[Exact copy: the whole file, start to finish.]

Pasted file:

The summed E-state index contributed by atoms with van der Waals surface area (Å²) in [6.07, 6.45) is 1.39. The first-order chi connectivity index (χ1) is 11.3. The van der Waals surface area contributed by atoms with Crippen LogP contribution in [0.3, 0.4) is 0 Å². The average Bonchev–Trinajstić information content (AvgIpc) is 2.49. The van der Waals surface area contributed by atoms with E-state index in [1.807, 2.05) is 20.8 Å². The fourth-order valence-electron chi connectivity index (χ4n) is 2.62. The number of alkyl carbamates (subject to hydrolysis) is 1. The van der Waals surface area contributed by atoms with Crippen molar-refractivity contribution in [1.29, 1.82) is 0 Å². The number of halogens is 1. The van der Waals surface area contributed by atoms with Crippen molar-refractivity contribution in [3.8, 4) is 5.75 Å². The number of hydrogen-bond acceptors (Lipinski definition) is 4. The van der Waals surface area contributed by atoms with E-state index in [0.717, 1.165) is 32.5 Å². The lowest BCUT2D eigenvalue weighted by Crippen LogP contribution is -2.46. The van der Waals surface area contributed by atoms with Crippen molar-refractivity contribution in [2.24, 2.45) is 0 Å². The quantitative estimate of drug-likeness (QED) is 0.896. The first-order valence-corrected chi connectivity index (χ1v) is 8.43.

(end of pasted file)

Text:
The summed E-state index contributed by atoms with van der Waals surface area (Å²) in [6.07, 6.45) is 1.39. The first-order chi connectivity index (χ1) is 11.3. The van der Waals surface area contributed by atoms with Crippen LogP contribution in [0.3, 0.4) is 0 Å². The average Bonchev–Trinajstić information content (AvgIpc) is 2.49. The van der Waals surface area contributed by atoms with E-state index in [1.807, 2.05) is 20.8 Å². The fourth-order valence-electron chi connectivity index (χ4n) is 2.62. The number of alkyl carbamates (subject to hydrolysis) is 1. The van der Waals surface area contributed by atoms with Crippen molar-refractivity contribution in [1.29, 1.82) is 0 Å². The number of halogens is 1. The van der Waals surface area contributed by atoms with Crippen molar-refractivity contribution in [3.8, 4) is 5.75 Å². The number of hydrogen-bond acceptors (Lipinski definition) is 4. The van der Waals surface area contributed by atoms with E-state index in [0.717, 1.165) is 32.5 Å². The lowest BCUT2D eigenvalue weighted by Crippen LogP contribution is -2.46. The van der Waals surface area contributed by atoms with Crippen molar-refractivity contribution in [2.24, 2.45) is 0 Å². The quantitative estimate of drug-likeness (QED) is 0.896. The first-order valence-corrected chi connectivity index (χ1v) is 8.43.